Monastery of Sant Jeroni de Cotalba

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Monastery of Sant Jeroni de Cotalba
General view from Ròtova.
Monastery of Sant Jeroni de Cotalba is located in Spain
Monastery of Sant Jeroni de Cotalba
Location within Spain
Monastery information
Full name Saint Jerome of Cotalba Royal Monastery
Other names San Jerónimo de Cotalba
Order Hieronymites
Established 1388
Disestablished 1835
Diocese Valencia
People
Founder(s) Royal Duke of Gandia
Important associated figures Ausiàs March, House of Borgia, Duke of Gandia
Site
Location Alfauir, (Valencian Community), Spain
Coordinates 38°56′26.71″N 0°14′46.34″W / 38.9407528°N 0.2462056°W / 38.9407528; -0.2462056
Visible remains All. Fully preserved.
Public access Yes
Other information

The Monastery of Sant Jeroni de Cotalba (Valencian pronunciation: [ˈsaɲ ʒeˈɾɔni ðe koˈtaɫβa], Spanish: San Jerónimo de Cotalba, "Saint Jerome of Cotalba") is a monastic building of Gothic, Renaissance and Neoclassical styles constructed between the 14th and 18th centuries, located in the municipal area of Alfauir, (Valencia), Spain, about 8 km. from the well-known city of Gandia.

History[edit]

The monastery of Sant Jeroni de Cotalba is one of the most historic monastic constructions in Valencia and located near Alfauir, a village about eight kilometres outside Gandia. In 1374 Pope Gregory XI authorised hermit monks at Xàbia. In 1388 Alfonso of Aragon and Foix, Royal Duke of Gandia, constructed a fortress to protect the monastics from attacks by Berber pirates. Tradition claims Saint Vincent Ferrer preached publicly from the monastery. The family and the two wives of the well-known Valencian medieval poet Ausiàs March are buried in this monastery.

In the 16th century, the community housed monks of the Hieronymite order and came under the protection of the House of Borgia. The Duchess of Gandia, Maria Enriquez de Luna, financed the monastery's construction and extension. Later, also spent his last days in this monastery the wife of Saint Francis Borgia, Leonor de Castro, lady and intimate friend of the Empress Isabella of Portugal.

Spanish Renaissance painter Nicolás Borrás was so impressed by his stay at the monastery, he asked for membership in the order has his only payment. He took the habit in 1575, and professed final vows the following year. He passed the rest of his life painting, leaving twelve altar pieces in the church alone, and spent his own money to hire sculptors and builders for the monastery's embellishment.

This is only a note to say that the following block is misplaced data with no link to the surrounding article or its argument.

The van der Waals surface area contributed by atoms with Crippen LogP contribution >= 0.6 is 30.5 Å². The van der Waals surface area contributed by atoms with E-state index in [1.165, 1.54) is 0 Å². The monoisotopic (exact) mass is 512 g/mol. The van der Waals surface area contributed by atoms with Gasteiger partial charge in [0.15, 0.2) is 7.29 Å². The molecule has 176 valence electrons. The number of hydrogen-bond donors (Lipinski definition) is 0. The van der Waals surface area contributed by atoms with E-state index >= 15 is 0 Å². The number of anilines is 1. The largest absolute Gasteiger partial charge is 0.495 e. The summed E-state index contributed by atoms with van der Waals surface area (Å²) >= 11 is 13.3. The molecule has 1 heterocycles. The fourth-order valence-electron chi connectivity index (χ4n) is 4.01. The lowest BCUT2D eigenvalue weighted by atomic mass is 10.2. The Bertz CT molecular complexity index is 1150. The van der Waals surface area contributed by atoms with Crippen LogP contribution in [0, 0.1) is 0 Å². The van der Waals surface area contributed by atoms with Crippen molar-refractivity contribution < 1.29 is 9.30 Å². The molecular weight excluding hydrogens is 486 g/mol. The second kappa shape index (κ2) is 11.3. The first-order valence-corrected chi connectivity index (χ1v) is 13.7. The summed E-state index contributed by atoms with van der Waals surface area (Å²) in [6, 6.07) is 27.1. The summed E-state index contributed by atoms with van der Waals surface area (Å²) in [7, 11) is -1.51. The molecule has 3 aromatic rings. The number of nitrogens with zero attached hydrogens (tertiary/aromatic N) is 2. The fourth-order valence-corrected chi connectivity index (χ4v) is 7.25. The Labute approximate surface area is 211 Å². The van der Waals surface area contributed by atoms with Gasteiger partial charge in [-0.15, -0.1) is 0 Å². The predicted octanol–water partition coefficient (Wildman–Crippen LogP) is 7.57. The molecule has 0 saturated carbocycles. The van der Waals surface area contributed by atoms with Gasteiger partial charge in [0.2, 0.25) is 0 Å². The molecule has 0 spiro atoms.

The Ecclesiastical Confiscations of Mendizábal sold off the religious buildings to pay state debts. The Trénor family has owned it since 1843, although it became a military hospital temporarily during the Spanish Civil War.

In 1994, the monastery was declared as an item of cultural interest (BIC), and is now being restored. Since its May 2005, opening to the public, restoration work has been carried out on the area behind the church’s retable and Father Borrás’ painting gallery. Nowadays, most of the monastery is open to visitore.

The buildings[edit]

Construction of the monastery began in the 14th century and continued though the 16th century, though its current layout dates from reconstruction in the 17th and 18th centuries. The main facade is overlooked by the main and priory towers. The gothic church has a rectangular ground plan with one aisle and chapels between buttresses, as well as Baroque elements from the 18th-century renovation. The most significant areas on the upper floor are the presbytery and the choir.

The bell tower's facade features 17th-century blue and white carvings, and includes the founder's date and name in Valencian. The cloister is arranged in four galleries on two floors encircling a garden. The lower cloister includes arches and vaults in two-coloured Mudéjar style remniscent of the Córdoba mosque. The sala capitular houses the remains of Prince John and Princess Blanche of Aragon, children of the mediaeval Duke Alfonso the Old.

Sections of the monastery[edit]

  • Renaissance cloister double overlay.
  • Gothic spiral staircase of the chapter house.
  • The church.
  • Romantic gardens.
  • Gothic aqueduct.

Tour Routes and Visitor Information[edit]

The monastery now stands at the start of the Route of the Monasteries of Valencia (GR-236), a religious, cultural and tourist route established in 2008 to connect five monasteries located in central region of the Province of Valencia, (Valencian Community).[1][2] It is also on the Route of the Borgias, a tourist route accessible by automobile.

Nowadays, it's possible to visit the majority of the building. The monastery's website includes scheduling information.schedule updated of visits.

Gallery[edit]

Bibliography[edit]

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See also[edit]

External links[edit]